After the refusal of the Iranian president, Ebrahim Raisi, to do an interview with Christiane Amanpour because she was not wearing a veil, the popular CNN journalist posted on her Twitter account the photo of the empty chair in the place where the interview should have been held, on the sidelines of the UN General Assembly in New York. “And so we left. The interview did not take place. With protests continuing in Iran and people being killed, it would have been an important time to speak with President Raisi,” the anchor wrote. Iranian origin.
Christiane Amanpour publishes photos with the chair for Raisi empty
Iranian President Ebrahim Raisi refused an interview with CNN at the last minute because the famous journalist Christiane Amanpour refused to wear the veil. The same journalist and war correspondent of Iranian origin told the story that she was supposed to interview the Iranian leader. “I believe – explained the reporter – that he does not want to be seen with a woman without a veil when protests are raging in his country” for the death of Mahsa Amini, the 22-year-old who died after being arrested by the moral police in Tehran because she did not she wore the veil correctly.
31 DEAD SINCE THE PROTESTS BEGIN, IRAN BLOCKS SOCIAL MEDIA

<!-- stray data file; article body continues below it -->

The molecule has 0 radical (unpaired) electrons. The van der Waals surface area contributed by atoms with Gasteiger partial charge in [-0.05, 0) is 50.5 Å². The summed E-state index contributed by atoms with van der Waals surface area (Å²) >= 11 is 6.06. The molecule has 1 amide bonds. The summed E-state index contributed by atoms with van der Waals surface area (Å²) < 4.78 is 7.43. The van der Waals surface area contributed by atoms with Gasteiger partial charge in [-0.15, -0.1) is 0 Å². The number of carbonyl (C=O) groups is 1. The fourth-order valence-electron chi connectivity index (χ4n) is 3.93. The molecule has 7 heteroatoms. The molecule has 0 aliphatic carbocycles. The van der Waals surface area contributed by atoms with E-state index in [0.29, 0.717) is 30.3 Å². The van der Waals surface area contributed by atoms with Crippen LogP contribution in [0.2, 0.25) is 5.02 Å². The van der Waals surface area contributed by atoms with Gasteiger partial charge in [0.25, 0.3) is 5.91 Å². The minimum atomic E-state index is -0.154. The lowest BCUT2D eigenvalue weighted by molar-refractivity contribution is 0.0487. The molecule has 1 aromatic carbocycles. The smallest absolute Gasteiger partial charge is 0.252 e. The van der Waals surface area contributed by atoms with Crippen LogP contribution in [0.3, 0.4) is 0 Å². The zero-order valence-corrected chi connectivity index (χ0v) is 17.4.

Symbolic gestures that have been repeated for days in Iran, where a human tide is challenging the regime by praising Amini’s courage and sacrifice. The demonstrations, in over thirty cities, aim to break the taboo and place power in front of an unprecedented challenge. But the cost in terms of human lives is very high: according to the NGO Iran Human Rights (Ihr) based in Oslo, at least 31 civilians have been killed by the repression, while state television has released another budget talking about 17 deaths among protesters and policemen. Hundreds of wounded and mass arrests. They are the two faces of Iran, a country exhausted by a heavy economic and social crisis, where women finally want to carve out their own political space, expressing their anger with strong symbolic actions, such as those of setting fire to the veils and images of the leaders religious or that of cutting your hair. Protests that have received the acclaim of the Western chancelleries starting with the United States, which has decided to impose sanctions on the Iranian moral police. The German Foreign Minister Annalena Baerbock also harshly denounced “the brutal attack against courageous women” that they have been demonstrating for several days, seeing in the repression of the demonstrations “an attack against humanity”. Meetings that for Tehran are incited by a foreign enemy with the help of intelligence agencies and embassies. Meanwhile, while the Iranian regime blocked access to Instagram and WhatsApp, Amini’s father accused the authorities of lying about the woman’s death, revealing that when he saw his daughter’s body before the funeral it was completely wrapped in a cloth, except the bruised face and feet: “I have no idea what they did to her.”
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